Run it Back: I Don't Like

7/15/21.


Around this time 9 years ago, a 16 year old BD from Chicago uploaded the following video to YouTube:

Many people see this song, this video, this cultural moment as the birth of Chicago drill music. It currently sits at 41 million views on YouTube. The success of this song laid a blueprint for a whole generation of Chicago youth looking for a way to tell their stories using the voices they were raised with.


That’s what drill music is all about, after all: holding that mirror up; only this mirror is battle tested and might need to double as a shield. I urge our readers to resist lazy and surface-level analyses that paint drill music as problematic for encouraging violence in Chicago. The violent lyrics are a reflection of lived experience; a lived experience created [over years and decades of time] by deliberate state policies.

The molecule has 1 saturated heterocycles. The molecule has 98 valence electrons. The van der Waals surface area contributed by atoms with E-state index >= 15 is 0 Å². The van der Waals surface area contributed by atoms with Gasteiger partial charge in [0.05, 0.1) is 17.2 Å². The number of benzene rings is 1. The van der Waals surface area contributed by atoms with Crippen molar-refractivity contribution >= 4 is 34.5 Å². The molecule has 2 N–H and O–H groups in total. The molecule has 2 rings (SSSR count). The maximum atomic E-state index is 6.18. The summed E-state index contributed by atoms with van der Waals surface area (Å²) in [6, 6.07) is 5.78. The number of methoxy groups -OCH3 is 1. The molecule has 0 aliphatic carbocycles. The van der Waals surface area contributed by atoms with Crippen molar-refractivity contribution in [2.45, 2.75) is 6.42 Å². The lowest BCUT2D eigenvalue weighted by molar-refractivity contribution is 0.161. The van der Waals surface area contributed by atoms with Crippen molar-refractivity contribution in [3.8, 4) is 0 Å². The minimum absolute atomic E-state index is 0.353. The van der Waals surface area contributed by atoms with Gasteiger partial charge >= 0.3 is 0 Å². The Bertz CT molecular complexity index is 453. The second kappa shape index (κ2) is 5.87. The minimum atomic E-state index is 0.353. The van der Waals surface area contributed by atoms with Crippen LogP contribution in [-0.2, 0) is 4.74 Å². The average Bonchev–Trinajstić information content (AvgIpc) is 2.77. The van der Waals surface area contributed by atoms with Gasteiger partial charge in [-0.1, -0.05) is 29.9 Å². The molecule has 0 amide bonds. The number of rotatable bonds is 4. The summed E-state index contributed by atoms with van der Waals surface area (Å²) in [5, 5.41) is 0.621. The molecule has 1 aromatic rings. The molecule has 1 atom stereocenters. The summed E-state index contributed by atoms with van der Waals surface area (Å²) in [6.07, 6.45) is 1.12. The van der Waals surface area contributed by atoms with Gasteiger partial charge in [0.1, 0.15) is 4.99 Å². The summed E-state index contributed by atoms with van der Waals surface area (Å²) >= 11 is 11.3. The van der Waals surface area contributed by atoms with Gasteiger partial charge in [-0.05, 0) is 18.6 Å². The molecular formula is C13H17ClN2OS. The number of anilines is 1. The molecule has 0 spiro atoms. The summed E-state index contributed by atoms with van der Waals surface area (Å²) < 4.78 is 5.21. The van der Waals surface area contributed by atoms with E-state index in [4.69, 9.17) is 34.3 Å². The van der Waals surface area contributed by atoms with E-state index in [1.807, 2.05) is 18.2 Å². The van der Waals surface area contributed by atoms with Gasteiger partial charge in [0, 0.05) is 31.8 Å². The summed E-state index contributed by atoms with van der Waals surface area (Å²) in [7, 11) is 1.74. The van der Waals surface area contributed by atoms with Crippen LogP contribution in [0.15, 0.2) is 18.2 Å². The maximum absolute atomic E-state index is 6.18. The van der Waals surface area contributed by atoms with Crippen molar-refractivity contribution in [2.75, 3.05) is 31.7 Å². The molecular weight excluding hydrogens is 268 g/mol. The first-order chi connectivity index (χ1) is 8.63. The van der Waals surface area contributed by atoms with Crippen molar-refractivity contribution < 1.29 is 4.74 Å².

Conscious rappers might tackle similar topics as drill artists, favoring more explicit systematic analyses and normative judgements. But nobody quite addresses them with the brutal honesty, transparency, and tendency for adaptation as Chicago drill artists like Keef, G Herbo, and Durk.


Also, don't be lame - the shit's hard.


Let's Run it Back.


-Zen




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